Scientists with USDA’s Agricultural Research Service (ARS) and Cold Spring Harbor Laboratory (CSHL) are working on field trials and genetic studies that could one day double the yields of sorghum, which is one of the world’s most important sources of food, animal feed and biofuel.
The efforts follow recent discoveries by ARS scientist Zhanguo Xin, who is based in Lubbock, Texas, and Doreen Ware, who is also with ARS and is an adjunct professor at CSHL, showing how a basic genetic change in sorghum can double its yield of grain.
Their findings, spelled out in a series of papers, are based on years of research by scientists with ARS and CSHL that initially focused on a search for the genetic underpinnings of high yielding strains of sorghum that were first developed by Xin at the ARS Cropping Systems Research Laboratory in Lubbock. They also lay out a potential strategy for increasing the yields not only of sorghum but of other grain crops, such as corn, wheat and rice.
Sorghum is drought tolerant, is an important crop for farmers worldwide and increasing production is considered a key to addressing the threat of food shortages in the years ahead with changing climates, growing populations overseas and the loss of arable land in many parts of the world.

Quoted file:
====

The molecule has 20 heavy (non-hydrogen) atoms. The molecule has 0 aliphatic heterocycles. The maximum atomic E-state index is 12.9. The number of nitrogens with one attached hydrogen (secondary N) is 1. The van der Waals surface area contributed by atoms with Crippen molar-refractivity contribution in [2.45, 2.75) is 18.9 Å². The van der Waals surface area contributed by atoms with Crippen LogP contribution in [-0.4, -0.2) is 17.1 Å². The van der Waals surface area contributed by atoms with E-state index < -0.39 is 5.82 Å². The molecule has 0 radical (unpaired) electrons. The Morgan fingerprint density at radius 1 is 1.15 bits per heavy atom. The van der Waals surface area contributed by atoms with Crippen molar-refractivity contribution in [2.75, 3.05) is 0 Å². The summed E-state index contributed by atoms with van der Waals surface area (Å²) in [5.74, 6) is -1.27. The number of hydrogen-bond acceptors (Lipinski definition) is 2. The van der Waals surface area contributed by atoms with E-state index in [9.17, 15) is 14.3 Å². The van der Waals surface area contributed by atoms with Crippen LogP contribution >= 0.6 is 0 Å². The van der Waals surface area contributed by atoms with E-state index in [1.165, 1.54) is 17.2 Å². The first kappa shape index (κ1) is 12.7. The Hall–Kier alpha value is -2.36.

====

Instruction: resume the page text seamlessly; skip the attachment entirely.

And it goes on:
Sorghum grain is produced in clusters of flowers and the plant has two types of flowers, one type that produces grain and another that does not. The researchers have shown in a series of published reports that mutating a key gene in sorghum inhibits production of a hormone, known as jasmonic acid, and that plants with reduced levels generate more of the fertile type of flowers—and more grain.
Their results show that the gene, known as MSD1, is a major regulator of a cascading series of events along a genetic pathway that controls the production of jasmonic acid, particularly during flower development. They identified the role of MSD1 in a paper published last year in Nature Communications. Their subsequent papers in the International Journal of Molecular Sciences show that genes they have identified as MSD2 and MSD3 also play important roles further along in the genetic pathway and that mutating of any one of the three genes causes a similar increase in grain yield. Their most recent paper can be found here.
Xin and his colleagues are conducting field trials to see if the genes they have found could be used by breeders to improve yields in commercial varieties of sorghum.